Study Guide

Pan's Labyrinth Parallelism

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Same…But Different

There are a lot of hidden similarities between what's happening in Ofelia's fantasy world and what we see going on in the human world: some big, some small, and some more apparent than others. (Sorry: there were no actual Fauns in the Spanish Civil War.)

But each serves to connect the human story of war to Ofelia's journey through the fantasy world.

So let's start with an easy one to spot: the walk through the woods. Ofelia's reading the Book of Crossroads and making her way to the giant fig tree. She is looking very pretty in her new silk dress and the lighting around her is warm with the sun and the music that plays is soft and gentle. She narrates from the book as she walks and there is a sense that she has, like Alice already entered into a wonderland.

Compare this to the soldiers, galloping on their warhorses through the undergrowth. Although they travel through the same forest as Ofelia, the scene is much more intense. We have the rapid, staccato beating of hooves and the music is much more violent.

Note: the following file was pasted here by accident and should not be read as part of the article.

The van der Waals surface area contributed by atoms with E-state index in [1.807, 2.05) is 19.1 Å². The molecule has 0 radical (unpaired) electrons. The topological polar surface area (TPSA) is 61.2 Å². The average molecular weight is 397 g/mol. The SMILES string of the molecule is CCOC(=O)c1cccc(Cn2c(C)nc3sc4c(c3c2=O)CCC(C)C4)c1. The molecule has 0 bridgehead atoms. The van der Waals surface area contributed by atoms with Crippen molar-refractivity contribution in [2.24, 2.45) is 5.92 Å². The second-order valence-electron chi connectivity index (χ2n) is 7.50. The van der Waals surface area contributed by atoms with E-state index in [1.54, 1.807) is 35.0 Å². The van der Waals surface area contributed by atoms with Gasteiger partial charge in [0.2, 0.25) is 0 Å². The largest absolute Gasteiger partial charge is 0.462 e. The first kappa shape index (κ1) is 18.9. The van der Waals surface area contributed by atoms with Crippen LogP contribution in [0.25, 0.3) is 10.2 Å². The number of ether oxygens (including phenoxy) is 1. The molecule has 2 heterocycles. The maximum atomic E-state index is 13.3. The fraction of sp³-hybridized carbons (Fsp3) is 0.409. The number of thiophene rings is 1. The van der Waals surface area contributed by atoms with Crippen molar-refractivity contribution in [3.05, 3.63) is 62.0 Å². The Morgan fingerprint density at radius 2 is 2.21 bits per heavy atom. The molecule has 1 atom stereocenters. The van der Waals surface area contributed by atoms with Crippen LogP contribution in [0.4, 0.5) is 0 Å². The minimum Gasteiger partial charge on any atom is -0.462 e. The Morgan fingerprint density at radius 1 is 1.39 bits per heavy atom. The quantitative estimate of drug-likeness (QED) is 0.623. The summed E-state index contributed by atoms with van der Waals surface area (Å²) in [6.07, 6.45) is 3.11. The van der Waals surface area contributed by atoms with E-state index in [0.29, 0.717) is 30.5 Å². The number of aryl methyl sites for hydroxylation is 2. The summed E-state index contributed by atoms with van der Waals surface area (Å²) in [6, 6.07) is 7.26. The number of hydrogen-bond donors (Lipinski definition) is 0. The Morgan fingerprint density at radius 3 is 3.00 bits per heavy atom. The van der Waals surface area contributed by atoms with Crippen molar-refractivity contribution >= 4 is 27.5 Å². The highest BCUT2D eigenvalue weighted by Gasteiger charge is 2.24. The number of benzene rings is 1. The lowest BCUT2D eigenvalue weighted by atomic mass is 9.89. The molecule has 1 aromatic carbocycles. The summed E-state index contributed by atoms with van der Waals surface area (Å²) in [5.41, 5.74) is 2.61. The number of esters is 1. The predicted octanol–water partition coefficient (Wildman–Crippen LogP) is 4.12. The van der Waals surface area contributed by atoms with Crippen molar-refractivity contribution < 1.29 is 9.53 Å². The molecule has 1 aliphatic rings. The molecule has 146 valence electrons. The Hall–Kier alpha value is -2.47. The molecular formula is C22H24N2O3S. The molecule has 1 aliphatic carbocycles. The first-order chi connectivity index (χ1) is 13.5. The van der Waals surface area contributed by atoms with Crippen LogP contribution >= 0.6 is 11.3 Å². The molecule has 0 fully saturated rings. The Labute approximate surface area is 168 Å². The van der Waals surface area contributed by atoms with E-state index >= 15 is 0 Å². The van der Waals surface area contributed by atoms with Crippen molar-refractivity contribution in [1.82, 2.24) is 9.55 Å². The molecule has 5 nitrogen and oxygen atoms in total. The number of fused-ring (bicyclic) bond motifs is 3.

This, combined with the horizontal wipes of the trees that transition seamlessly between these two woodland adventures, highlights the very different worlds in which the men and Ofelia live: a world of war vs. a world of innocence.

Locked Doors and Powerful Monsters

There are also some smaller parallels, like the importance of a key in each world. Pedro and Ofelia each receive a key that opens a locked door.

But in each case, that key betrays them. Ofelia's leads to the blade that the Faun will try and use against her brother, and the storeroom key will not only get many of the rebels killed but will also divulge Mercedes true allegiance.

Last—but certainly not least—there's a strong parallel between Vidal and the Pale Man. In the dinner scene, when Vidal invites all of his important guests over, he sits at the head of a sumptuously laid table. Vidal is obviously in control of the conversation. He shuts up Carmen when she reveals information he'd rather not be known and talks to the company about choice and the war.

When we first see the Pale Man, he's also seated at the head of a long table that displays a lavish feast. And just like Vidal, he is in control of his domain, not just visually, but in the manner of his actions upon waking. If Ofelia has created this fantasy world in her imagination, as some would argue, than perhaps her fear of Vidal has created this child-devouring monster.

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